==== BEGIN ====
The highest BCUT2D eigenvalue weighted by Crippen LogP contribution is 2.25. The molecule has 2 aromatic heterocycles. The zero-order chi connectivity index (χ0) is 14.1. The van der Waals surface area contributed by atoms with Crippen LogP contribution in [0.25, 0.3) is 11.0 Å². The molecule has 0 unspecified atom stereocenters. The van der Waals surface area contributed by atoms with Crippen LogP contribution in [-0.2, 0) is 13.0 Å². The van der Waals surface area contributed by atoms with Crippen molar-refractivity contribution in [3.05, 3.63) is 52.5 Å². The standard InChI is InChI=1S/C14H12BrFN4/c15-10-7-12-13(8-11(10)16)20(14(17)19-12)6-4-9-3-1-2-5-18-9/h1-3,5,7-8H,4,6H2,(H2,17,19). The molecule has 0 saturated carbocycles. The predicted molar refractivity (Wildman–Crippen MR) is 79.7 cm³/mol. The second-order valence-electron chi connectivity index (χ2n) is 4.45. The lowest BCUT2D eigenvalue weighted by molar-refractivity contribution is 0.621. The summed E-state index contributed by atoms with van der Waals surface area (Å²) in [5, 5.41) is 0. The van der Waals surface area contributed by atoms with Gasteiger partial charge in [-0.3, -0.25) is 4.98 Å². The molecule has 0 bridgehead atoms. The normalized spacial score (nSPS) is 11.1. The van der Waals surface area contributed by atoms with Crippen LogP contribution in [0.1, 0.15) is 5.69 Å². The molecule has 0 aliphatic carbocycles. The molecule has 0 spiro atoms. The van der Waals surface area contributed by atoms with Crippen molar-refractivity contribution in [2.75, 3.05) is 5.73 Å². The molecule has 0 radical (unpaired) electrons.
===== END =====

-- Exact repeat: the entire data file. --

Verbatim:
The highest BCUT2D eigenvalue weighted by Crippen LogP contribution is 2.25. The molecule has 2 aromatic heterocycles. The zero-order chi connectivity index (χ0) is 14.1. The van der Waals surface area contributed by atoms with Crippen LogP contribution in [0.25, 0.3) is 11.0 Å². The molecule has 0 unspecified atom stereocenters. The van der Waals surface area contributed by atoms with Crippen LogP contribution in [-0.2, 0) is 13.0 Å². The van der Waals surface area contributed by atoms with Crippen molar-refractivity contribution in [3.05, 3.63) is 52.5 Å². The standard InChI is InChI=1S/C14H12BrFN4/c15-10-7-12-13(8-11(10)16)20(14(17)19-12)6-4-9-3-1-2-5-18-9/h1-3,5,7-8H,4,6H2,(H2,17,19). The molecule has 0 saturated carbocycles. The predicted molar refractivity (Wildman–Crippen MR) is 79.7 cm³/mol. The second-order valence-electron chi connectivity index (χ2n) is 4.45. The lowest BCUT2D eigenvalue weighted by molar-refractivity contribution is 0.621. The summed E-state index contributed by atoms with van der Waals surface area (Å²) in [5, 5.41) is 0. The van der Waals surface area contributed by atoms with Gasteiger partial charge in [-0.3, -0.25) is 4.98 Å². The molecule has 0 bridgehead atoms. The normalized spacial score (nSPS) is 11.1. The van der Waals surface area contributed by atoms with Crippen LogP contribution in [0.1, 0.15) is 5.69 Å². The molecule has 0 aliphatic carbocycles. The molecule has 0 spiro atoms. The van der Waals surface area contributed by atoms with Crippen molar-refractivity contribution in [2.75, 3.05) is 5.73 Å². The molecule has 0 radical (unpaired) electrons.